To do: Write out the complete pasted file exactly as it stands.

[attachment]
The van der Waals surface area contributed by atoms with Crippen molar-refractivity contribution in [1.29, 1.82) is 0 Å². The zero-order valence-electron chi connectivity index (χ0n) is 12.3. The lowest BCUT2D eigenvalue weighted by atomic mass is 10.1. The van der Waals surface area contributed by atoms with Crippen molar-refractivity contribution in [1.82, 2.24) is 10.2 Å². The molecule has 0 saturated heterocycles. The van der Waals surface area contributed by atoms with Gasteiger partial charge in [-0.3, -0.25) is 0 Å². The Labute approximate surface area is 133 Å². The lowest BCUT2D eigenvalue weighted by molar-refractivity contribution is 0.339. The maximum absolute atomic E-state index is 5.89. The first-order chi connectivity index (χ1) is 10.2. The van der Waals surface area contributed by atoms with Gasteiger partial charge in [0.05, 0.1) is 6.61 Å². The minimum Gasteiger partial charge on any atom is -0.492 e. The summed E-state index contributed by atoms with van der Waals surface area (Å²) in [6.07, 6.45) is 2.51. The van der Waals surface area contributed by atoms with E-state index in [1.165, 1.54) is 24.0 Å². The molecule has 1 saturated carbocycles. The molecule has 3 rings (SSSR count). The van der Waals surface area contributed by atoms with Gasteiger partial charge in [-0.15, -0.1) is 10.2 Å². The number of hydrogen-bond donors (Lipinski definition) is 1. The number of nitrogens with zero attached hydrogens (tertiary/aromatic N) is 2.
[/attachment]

The van der Waals surface area contributed by atoms with Crippen molar-refractivity contribution in [1.29, 1.82) is 0 Å². The zero-order valence-electron chi connectivity index (χ0n) is 12.3. The lowest BCUT2D eigenvalue weighted by atomic mass is 10.1. The van der Waals surface area contributed by atoms with Crippen molar-refractivity contribution in [1.82, 2.24) is 10.2 Å². The molecule has 0 saturated heterocycles. The van der Waals surface area contributed by atoms with Gasteiger partial charge in [-0.3, -0.25) is 0 Å². The Labute approximate surface area is 133 Å². The lowest BCUT2D eigenvalue weighted by molar-refractivity contribution is 0.339. The maximum absolute atomic E-state index is 5.89. The first-order chi connectivity index (χ1) is 10.2. The van der Waals surface area contributed by atoms with Gasteiger partial charge in [0.05, 0.1) is 6.61 Å². The minimum Gasteiger partial charge on any atom is -0.492 e. The summed E-state index contributed by atoms with van der Waals surface area (Å²) in [6.07, 6.45) is 2.51. The van der Waals surface area contributed by atoms with E-state index in [1.165, 1.54) is 24.0 Å². The molecule has 1 saturated carbocycles. The molecule has 3 rings (SSSR count). The van der Waals surface area contributed by atoms with Gasteiger partial charge in [-0.15, -0.1) is 10.2 Å². The number of hydrogen-bond donors (Lipinski definition) is 1. The number of nitrogens with zero attached hydrogens (tertiary/aromatic N) is 2.